For example, the term "away" in the mmhmm product context means to let the presenter take a break from appearing on camera. First we translated it as “Режим прихованого екрану”, but then during QA testing, it revealed that the translation is too long and does not fit into the button on the screen as it is supposed to. So we shortened it it to “Прихований екран” to fit the size.
As a result, we were able to spot areas of improvement that otherwise would be impossible to catch in the regular translation flow.
Client communications are much more than just clicking the submit button. Kate was always communicating with mmhmm’s product manager, Lillian Tseng, to ensure that the delivery of tasks was satisfactory, to prompt for further tasks, and to propose what other values our team can add. These interactions are so valuable that they even helped mmhmm to optimize how it handled the localization of other languages with other vendors.
Therefore, this customized workflow to handle the translation, review, QA, and communications was key to ensuring speed and quality.
The extra mile
If the workflow is just table stakes, our team went above and beyond for the project.
Experiencing the product
Before starting to hit the keyboard, our teammates took the time to try and experience the mmhmm product to have a deeper understanding of the company’s culture and mission. These first-hand experiences offered unparalleled insight into how a Ukrainian-speaking user would behave and react.
Certain terms don’t translate well across languages because of cultural differences and societal backgrounds. So even if our teammates are fully distributed, we often carry out ambiguity discussions asynchronously - via Slack groups or emails - or synchronously - on mmhmm’s video calls, to brainstorm and explore better word choices. These helped them better understand each other, better understand the product, and even better understand the ever-evolving languages.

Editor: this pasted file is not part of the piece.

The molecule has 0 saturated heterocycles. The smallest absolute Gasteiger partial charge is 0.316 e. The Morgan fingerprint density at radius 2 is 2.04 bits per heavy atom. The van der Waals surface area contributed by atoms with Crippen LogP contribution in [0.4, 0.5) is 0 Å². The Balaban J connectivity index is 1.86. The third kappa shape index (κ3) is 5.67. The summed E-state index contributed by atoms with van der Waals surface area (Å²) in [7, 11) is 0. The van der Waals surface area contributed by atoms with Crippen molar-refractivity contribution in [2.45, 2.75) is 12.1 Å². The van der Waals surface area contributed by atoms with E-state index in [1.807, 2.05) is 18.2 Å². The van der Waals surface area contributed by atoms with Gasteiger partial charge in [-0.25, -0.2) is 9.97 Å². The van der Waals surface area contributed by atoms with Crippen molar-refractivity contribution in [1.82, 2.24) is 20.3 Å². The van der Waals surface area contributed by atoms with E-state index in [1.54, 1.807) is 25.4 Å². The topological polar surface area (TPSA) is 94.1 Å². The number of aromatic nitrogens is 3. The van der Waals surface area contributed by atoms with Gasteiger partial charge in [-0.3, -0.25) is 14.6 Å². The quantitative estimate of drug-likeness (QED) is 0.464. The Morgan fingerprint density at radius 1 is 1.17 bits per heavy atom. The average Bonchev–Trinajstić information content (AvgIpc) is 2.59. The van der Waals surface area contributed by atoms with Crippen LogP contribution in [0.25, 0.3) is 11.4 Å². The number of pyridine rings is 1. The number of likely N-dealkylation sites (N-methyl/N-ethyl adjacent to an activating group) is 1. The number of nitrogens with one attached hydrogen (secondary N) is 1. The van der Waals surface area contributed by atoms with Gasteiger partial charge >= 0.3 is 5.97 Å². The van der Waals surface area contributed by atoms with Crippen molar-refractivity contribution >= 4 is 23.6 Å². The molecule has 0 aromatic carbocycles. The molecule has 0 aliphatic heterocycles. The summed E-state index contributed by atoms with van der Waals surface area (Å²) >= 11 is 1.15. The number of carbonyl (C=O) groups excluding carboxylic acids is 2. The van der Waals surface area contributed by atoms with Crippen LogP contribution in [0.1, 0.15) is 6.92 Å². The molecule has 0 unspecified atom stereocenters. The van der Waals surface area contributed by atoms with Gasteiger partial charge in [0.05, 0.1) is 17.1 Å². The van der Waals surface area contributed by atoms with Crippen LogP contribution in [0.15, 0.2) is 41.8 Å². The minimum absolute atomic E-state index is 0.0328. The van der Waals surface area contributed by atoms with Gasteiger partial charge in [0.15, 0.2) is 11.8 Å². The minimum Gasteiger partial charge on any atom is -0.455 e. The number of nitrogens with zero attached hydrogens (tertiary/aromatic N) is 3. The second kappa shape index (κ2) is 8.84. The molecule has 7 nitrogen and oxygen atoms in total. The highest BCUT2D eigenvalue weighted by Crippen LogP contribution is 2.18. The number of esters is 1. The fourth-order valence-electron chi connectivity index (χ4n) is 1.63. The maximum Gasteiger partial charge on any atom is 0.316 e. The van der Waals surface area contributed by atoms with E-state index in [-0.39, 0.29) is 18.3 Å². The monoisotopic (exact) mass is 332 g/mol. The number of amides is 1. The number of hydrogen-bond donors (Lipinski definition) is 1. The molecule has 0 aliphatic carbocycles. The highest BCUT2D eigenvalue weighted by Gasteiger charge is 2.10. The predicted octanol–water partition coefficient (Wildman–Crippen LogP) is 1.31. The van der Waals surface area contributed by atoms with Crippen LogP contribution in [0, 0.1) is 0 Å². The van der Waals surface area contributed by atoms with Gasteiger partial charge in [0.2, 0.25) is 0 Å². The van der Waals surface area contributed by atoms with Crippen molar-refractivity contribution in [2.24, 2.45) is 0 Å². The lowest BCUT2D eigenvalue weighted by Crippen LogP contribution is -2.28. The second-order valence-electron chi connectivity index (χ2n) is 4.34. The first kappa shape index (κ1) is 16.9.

The mmhmm product is built on the premise of distributed work, but it is hard to find the corresponding concept in Ukrainian. For example, the term “distributed team” was quite difficult to translate into Ukrainian in two words, so during brainstorming the team decided to use the so-called “descriptive translation” method and use the term “команда, що працює разом з різних куточків світу” (“a team working together from around the world”) or “команда, що розподіляє завдання серед своїх працівників по всьому світу” (“a team that distributes tasks among its employees around the world”) depending on the context to make it look more natural.
It is of vital importance to take into account not only the direct meaning of words, but to think about the project as a whole. Translators always have to be creative to invent new words and terms as technology and the world are developing much faster than dictionaries.
mmhmm is a fun and creative product, but it also makes the frequently-used puns very challenging to carry the tone from English to Ukrainian. It might be from a movie, sport, or a book that’s popular in the English world, but how do we make sure it maintains the same flavor in Ukrainian while preserving the meaning of the original text?
One interesting case is the name of a mmhmm room - “fang girl”. We found that it was the name of a book for teenagers about vampires, but this book was not translated into Ukrainian and thus there’s no such analogy in this language. So we tried to play with the Ukrainian word “паща” (mouth of an animal) and arrived at the word “пащекуха”.
Within three months, we brought Ukrainian on par with the other languages for mmhmm’s localization project, many of which lasted over a year. More importantly, we managed to maintain mmhmm’s unique brand style, culture, and creativity into a new language.
According to Lillian, product manager of mmhmm, we were able to “provide high-quality translation, review, and QA services for our rapidly-growing software product. Their turnaround time is at least twice as fast as other vendors.”
We will continue to partner with mmhmm for ongoing Ukrainian localization tasks, and are also exploring other languages - to be translated by our team of fully distributed, diverse, and talented professionals impacted by or at risk of displacement due to conflict or climate change around the world.